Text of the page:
Cellphones switch from one cell tower to another pretty quickly while you’re on the go. However, Wifi negotiations and handoffs are way more slower. However, Fast handoffs for Wifi from one AccessPoint to another are coming soon.
The basic reason behind slow Wifi handoffs is the design itself. Wifi was designed to work in local areas where you don’t need to roam more than couple of meters. Wifi networks were deigned for local wireless access within a vicinity: Whether its your home, office or a coffee house. The WiFi Alliance taking steps to encounter this problem. The new Passpoint program aims to make WiFi a “true extension of service provider networks,” letting users roam from one hotspot to another with no manual effort, just like cell phone owners already switch seamlessly from one cell tower to another.
“With Passpoint, devices automatically identify and join WiFi networks, and users are not required to complete a cumbersome manual login process, Passpoint also automatically configures industry-standard WPA2 security protections without user intervention. Passpoint certification for network equipment and end user devices is expected to begin in June, and is based on the WiFi Alliance Hotspot 2.0 Specification.”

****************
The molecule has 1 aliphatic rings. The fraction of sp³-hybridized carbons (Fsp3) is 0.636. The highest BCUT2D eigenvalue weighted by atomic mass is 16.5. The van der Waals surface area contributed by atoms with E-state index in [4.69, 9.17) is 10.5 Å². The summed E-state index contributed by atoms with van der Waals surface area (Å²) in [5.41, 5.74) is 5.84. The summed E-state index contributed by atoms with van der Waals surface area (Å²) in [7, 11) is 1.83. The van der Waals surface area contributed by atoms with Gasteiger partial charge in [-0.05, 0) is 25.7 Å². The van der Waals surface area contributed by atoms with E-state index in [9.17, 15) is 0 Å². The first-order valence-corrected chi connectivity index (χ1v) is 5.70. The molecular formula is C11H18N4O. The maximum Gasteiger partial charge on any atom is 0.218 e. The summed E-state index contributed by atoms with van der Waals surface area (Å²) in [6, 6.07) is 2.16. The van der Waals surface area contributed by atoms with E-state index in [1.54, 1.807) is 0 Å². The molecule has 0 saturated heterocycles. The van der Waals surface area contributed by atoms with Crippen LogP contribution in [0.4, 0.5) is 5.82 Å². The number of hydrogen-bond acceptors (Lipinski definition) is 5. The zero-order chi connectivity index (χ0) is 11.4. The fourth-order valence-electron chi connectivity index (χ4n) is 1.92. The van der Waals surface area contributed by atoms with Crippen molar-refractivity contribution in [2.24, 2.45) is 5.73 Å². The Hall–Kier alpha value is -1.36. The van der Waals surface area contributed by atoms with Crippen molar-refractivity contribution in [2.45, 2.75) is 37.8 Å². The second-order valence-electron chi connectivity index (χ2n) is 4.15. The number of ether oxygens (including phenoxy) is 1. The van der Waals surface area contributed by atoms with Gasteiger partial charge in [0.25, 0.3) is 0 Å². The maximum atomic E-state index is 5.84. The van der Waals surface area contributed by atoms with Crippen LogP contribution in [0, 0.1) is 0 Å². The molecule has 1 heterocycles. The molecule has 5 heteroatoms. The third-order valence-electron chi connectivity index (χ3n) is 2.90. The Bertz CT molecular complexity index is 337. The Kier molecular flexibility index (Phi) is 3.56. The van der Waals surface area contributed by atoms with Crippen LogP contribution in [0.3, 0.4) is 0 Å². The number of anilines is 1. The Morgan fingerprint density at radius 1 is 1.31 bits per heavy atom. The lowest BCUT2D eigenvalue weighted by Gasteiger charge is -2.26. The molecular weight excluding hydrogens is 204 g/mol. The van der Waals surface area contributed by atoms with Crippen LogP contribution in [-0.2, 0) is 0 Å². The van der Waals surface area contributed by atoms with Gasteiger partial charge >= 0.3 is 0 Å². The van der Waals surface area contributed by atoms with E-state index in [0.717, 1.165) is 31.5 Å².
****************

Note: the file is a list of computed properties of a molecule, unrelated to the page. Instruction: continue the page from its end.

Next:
So the question that comes next is how do you keep track of billing when you roam into a different Wifi network? The solution is to use cell phone’s SIM card for identification and billing. This makes it possible to have internet access readily available wherever you go, without password and it also help service providers move the congestion of cellular networks to Wifi networks.
The Passpoint program is complementary to a new revision of the IEEE’s 802.11 WiFi standard (Gigabit 802.11ac), and supports faster devices and networks as well as better handoff between cellular and WiFi networks. As of now, its unclear how cell providers will charge the customers, however we’ll be able to see Passpoint-enabled WiFi networks available to consumers in the third quarter of this year. Some of the service providers in US have already been participating in field trials worldwide. T-Mobile had been part of the field trials in the US, and we are sure that they will be among first few providers to launch it.
Sprint says that they are “exploring all the options available to maintain our networks’ performance at optimal levels, but have nothing to share at this time about specific services.” Verizon similarly said it won’t discuss future plans regarding Passpoint.
Basically, any device that can connect to WiFi and supports WPA2 security will be capable of using Passpoint services. “There’s no hardware requirement. It will be a software update”. About 72 percent of users are looking for such a service. And most of them are even ready to switch to a new service provider to avail such service.
Wifi Roaming is sure a hot topic for end of 2012 and early 2013. More on this later.